Why, if there was a known threat of a mass shooting, were the Dogwood Dell festivities allowed to proceed as scheduled, particularly with one of the two suspects not yet in custody?
Why was one of the suspects – at a minimum, a person illegally in the country – granted a low $15,000 bond on the same day Smith and Stoney announced his arrest? Five days later, another judge thought better of it and revoked the man’s bond, meaning both suspects are now being held without bail.
Why, if the alleged plot was so ignominious and worthy of the bold assertions unambiguously trumpeted by the city’s top officials, has neither man been charged in connection with it? Why is it not mentioned, even obliquely, in any of the charges currently pending against them? (Both are being held on federal immigration and firearms charges and facing deportation.)
And why have city government and police officials steadfastly stiff-armed persistent media requests to answer those questions and elaborate on the case?
The response from the police chief and the mayor? Double down on their claim and insist that it’s valid, the prosecutor’s contradictory statement in court under pain of perjury notwithstanding.
The basis for the chief’s belief that the two men planned specifically to shoot up Dogwood Dell? Essentially, his gut. And probability.
It came “from the experience and knowledge that your police department has and dealing with situations every day; of studying what happens in mass shootings, mass casualty incidents,” Smith said after the court proceeding in an on-camera interview with WTVR-TV in Richmond. “It comes from just your police department knowing what it’s doing.”
“It’s Richmond. Fourth of July celebration. It’s at the Dogwood Dell,” he said.
There’s no paucity of Independence Day observations in Richmond, a city with its own significant contributions to the nation’s struggle for independence. Arguably better known than Dogwood Dell is the annual fireworks display after the final out of the Richmond Flying Squirrels game at The Diamond, a minor league ballpark at the opposite terminus of Arthur Ashe Boulevard from Dogwood Dell. The city’s suburbs have their own numerous public celebrations and pyrotechnics extravaganzas.
As it turns out, we’ve been shown no more evidence for a plot targeting Dogwood Dell than we have for any other potential venue, though we’ve been implored to believe the claim absent any publicly shared substantiation beyond a conversation overheard by an earnest citizen tipster.
None of this is to suggest that these suspects don’t need to be sent away. They do.
Rolman Alberto Balcarcel had been deported twice from the United States and had returned a third time when he was arrested last month. His housemate, Julio Alvarado-Dubon, is charged with illegal possession of a firearm by a person illegally in the country. He had purchased two assault-style rifles, a handgun and multiple high-capacity ammunition magazines at a yard sale near Fredericksburg.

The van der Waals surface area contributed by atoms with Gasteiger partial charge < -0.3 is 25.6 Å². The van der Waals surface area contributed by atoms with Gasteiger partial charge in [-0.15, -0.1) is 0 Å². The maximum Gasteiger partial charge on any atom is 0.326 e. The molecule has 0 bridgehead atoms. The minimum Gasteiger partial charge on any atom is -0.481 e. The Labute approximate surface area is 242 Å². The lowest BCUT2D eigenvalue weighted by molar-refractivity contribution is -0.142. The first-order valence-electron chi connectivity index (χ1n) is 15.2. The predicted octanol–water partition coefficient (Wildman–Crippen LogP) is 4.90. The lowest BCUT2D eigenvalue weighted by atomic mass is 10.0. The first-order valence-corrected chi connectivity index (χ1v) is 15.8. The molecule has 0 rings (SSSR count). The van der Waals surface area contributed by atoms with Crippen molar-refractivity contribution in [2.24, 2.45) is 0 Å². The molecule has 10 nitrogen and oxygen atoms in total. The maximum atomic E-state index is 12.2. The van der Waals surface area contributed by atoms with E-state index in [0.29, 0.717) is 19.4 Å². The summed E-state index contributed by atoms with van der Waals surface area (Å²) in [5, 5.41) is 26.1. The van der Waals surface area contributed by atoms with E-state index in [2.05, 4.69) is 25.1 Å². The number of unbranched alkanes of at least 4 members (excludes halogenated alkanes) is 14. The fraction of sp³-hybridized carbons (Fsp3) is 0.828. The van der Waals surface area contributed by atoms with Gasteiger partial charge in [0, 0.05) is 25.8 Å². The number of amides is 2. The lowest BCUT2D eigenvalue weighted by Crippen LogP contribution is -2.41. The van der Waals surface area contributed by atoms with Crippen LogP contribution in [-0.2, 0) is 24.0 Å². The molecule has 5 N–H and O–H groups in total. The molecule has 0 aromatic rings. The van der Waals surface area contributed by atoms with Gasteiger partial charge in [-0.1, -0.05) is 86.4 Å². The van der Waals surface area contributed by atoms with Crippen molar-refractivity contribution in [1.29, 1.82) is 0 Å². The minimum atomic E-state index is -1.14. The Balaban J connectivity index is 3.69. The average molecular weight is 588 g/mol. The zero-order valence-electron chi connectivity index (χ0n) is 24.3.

Richmond Commonwealth’s Attorney Colette McEachin last week asked the U.S. Department of Justice to take over prosecution of the men because they are “two illegal aliens with guns so we wanted them prosecuted at the highest level possible.” There was no reference to a mass shooting.
Did Balcarcel and Alvarado-Dubon plan to carry out a bloody assault on U.S. soil – perhaps Richmond soil? I don’t know. Clearly, they had an arsenal capable of it. The chief and the mayor say that was their intent, but nobody in authority has yet put one word of it in writing, made such a claim in a legal proceeding, or shared a shred of corroboration beyond because we say so!
We should not lose sight of the fact that law enforcement performed a great service by taking these two into custody based solely on the armaments seized and the wanton immigration violations alleged in court documents. They deserve our thanks.
The problems come not from the work officers did but from city leadership building so fantastical a narrative and announcing it so broadly yet sharing no proof to support it.
The press may not be the juggernaut it once was, but there are still a lot of journalists out there who are really good at skeptically listening to a claim, methodically vetting and finding holes in it, and asking those responsible to explain the discrepancies. When those officials can’t – or won’t – the whole thing unravels pretty fast, particularly after scenes like the one in Judge Hicks’s courtroom.
What, for a few weeks, seemed like a much-needed PR breakthrough for city leadership in general and the police in particular has instead put both on the defensive again as Smith’s and Stoney’s sensational account falters on the verge of collapse.
Chief Smith, Mayor Stoney – if you’ve got the goods that you say you do tying these two guys to a mass murder plot at Dogwood Dell (or any place else), it’s time to stop stonewalling legitimate inquiries and back your claim with some verifiable proof.
At stake is the public trust and confidence necessary to govern.